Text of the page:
❋ Colorectal cancer is one of the leading causes of cancer deaths for men and women in the United States, but with early detection, it is also treatable and preventable.*
*American Cancer Society
Early Detection of Colon Cancer Brings Lifesaving Benefits
Other Ways to Reduce Your Risks Making simple lifestyle changes can help you prevent colorectal cancer, according to Wendy Lannon, MS, RN, ACSMCES, Coordinator of Exeter Hospital’s HealthReach Community Education program. She offers the following American Cancer Society guidelines: • Eat a low saturated fat, plant-based diet including at least five servings of fruits and vegetables a day. • Choose lean sources of protein (such as chicken and fish) and minimize red meat and processed foods (like hot dogs and cold cuts). • Choose foods rich in calcium and Vitamin D: these have been associated, in a recent large-scale study, with a 30 percent lower risk of developing colorectal cancer. • Exercise at a moderate pace for at least 30 minutes per day, five days per week. Increase to 45-60 minutes of moderate to vigorous exercise for even greater benefits. • Use alcohol in moderation: two drinks a day for men, one drink a day for women. • Maintain a healthy weight. Lannon also stresses that for people who already have the disease, a healthy diet and regular exercise can help prevent recurrence and improve survival rates after treatment.
If you had colon or rectal cancer, would you know it? This potentially fatal condition, which is also known as colorectal cancer, often has little or no symptoms until it’s too late. That is why colon cancer screening is an important step to finding and successfully treating this condition in its earliest stage. Early detection is crucial because early stage colon cancer is extremely treatable and often easily cured. In fact, if colon cancer is found early enough, there is a 93 percent survival rate at five years.* The more advanced the stage of the disease when it is found, the lower the five year survival probability. The latest American Cancer Society recommendations, which were released in March of 2008, call on people age 50 and over who are at average risk for this disease to undergo regular screenings, which include a colonoscopy every 10 years to detect colon cancer and polyps (which can be a precursor to colon cancer). Further, the guidelines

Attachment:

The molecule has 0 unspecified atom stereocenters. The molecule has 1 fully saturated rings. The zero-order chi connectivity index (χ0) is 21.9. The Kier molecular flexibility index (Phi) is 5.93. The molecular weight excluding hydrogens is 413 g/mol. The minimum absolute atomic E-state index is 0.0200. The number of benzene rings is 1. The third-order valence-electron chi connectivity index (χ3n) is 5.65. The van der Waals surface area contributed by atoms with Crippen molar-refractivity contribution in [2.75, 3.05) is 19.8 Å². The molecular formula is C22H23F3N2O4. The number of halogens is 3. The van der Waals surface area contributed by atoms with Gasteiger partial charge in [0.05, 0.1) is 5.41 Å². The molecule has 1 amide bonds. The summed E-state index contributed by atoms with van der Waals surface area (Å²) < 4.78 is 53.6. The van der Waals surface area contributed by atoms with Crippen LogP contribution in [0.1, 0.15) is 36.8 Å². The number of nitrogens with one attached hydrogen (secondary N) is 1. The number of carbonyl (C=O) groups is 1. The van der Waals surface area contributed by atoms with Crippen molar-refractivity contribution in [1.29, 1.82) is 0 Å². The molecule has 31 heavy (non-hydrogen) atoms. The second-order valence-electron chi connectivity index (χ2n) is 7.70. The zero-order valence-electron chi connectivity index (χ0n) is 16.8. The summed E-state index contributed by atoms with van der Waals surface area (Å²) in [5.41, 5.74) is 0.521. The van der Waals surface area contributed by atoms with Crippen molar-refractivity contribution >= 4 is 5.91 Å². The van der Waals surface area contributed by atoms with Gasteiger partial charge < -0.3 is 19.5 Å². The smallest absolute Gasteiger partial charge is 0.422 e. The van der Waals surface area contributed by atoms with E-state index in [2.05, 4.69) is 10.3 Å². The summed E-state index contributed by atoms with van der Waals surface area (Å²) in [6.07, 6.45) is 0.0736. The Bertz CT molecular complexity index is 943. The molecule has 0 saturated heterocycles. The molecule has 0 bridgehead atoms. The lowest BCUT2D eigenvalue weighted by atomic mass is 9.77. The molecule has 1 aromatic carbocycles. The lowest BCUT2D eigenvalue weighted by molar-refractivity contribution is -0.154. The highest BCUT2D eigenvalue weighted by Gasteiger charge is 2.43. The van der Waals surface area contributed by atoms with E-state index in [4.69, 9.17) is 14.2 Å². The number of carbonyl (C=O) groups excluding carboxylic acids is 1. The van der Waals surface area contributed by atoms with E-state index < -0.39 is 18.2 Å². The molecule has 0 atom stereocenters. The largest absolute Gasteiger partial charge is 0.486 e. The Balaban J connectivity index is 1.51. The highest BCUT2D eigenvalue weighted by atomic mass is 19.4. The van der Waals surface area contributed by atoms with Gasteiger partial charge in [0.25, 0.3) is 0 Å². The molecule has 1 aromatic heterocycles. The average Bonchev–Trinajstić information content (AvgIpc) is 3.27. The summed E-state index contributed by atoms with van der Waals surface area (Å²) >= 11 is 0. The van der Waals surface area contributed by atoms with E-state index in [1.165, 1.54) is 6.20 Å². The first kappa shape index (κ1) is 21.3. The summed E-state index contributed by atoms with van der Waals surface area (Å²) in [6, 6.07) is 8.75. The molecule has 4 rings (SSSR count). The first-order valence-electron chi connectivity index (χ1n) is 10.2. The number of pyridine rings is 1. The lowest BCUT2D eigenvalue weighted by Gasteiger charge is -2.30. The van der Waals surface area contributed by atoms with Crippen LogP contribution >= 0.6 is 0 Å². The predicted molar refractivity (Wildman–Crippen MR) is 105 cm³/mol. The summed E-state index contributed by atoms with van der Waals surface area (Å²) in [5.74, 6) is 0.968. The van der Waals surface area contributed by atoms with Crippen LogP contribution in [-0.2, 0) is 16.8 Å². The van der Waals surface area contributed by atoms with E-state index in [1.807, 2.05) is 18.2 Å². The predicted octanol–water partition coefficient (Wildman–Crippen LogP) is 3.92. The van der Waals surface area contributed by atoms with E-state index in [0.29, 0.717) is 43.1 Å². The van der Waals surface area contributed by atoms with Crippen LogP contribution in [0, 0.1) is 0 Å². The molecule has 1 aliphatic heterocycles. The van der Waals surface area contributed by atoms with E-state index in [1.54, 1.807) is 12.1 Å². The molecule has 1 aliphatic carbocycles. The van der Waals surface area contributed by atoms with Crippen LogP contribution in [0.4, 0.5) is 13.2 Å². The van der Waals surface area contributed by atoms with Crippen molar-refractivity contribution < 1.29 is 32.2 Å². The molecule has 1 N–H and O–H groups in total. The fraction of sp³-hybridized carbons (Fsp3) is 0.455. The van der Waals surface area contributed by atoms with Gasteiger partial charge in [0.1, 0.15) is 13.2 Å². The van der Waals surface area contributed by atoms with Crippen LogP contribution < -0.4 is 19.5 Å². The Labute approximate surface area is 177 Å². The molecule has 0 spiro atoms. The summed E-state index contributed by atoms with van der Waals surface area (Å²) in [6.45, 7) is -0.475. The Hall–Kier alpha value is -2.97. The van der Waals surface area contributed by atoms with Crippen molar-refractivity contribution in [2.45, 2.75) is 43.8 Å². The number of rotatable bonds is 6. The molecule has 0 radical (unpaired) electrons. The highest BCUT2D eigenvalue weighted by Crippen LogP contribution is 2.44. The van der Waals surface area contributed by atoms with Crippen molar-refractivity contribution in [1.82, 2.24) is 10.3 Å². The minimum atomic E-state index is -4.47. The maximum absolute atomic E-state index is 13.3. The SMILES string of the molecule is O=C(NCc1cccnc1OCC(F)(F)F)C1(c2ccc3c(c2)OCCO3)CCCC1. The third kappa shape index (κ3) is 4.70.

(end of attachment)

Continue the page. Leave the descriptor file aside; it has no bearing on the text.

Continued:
suggest that people who are at increased risk, such as those with a family history or personal history of polyps or colon cancer, or a history of inflammatory bowel disease affecting the colon, talk with their doctors about undergoing earlier and more frequent screenings. A colonoscopy by a gastroenterologist, which is considered the “Gold Standard,” generally takes only about 30 minutes to complete. Most patients choose to be sedated for comfort and are able to return home the same day, resuming normal activities the following day.
—John Dowd, DO, Seacoast Gastroenterology
To schedule a colon cancer screening or to make an appointment with a gastroenterologist, talk to your primary care physician or call Exeter Hospital at 1-800-4-EXETER.
*National Comprehensive Cancer Network
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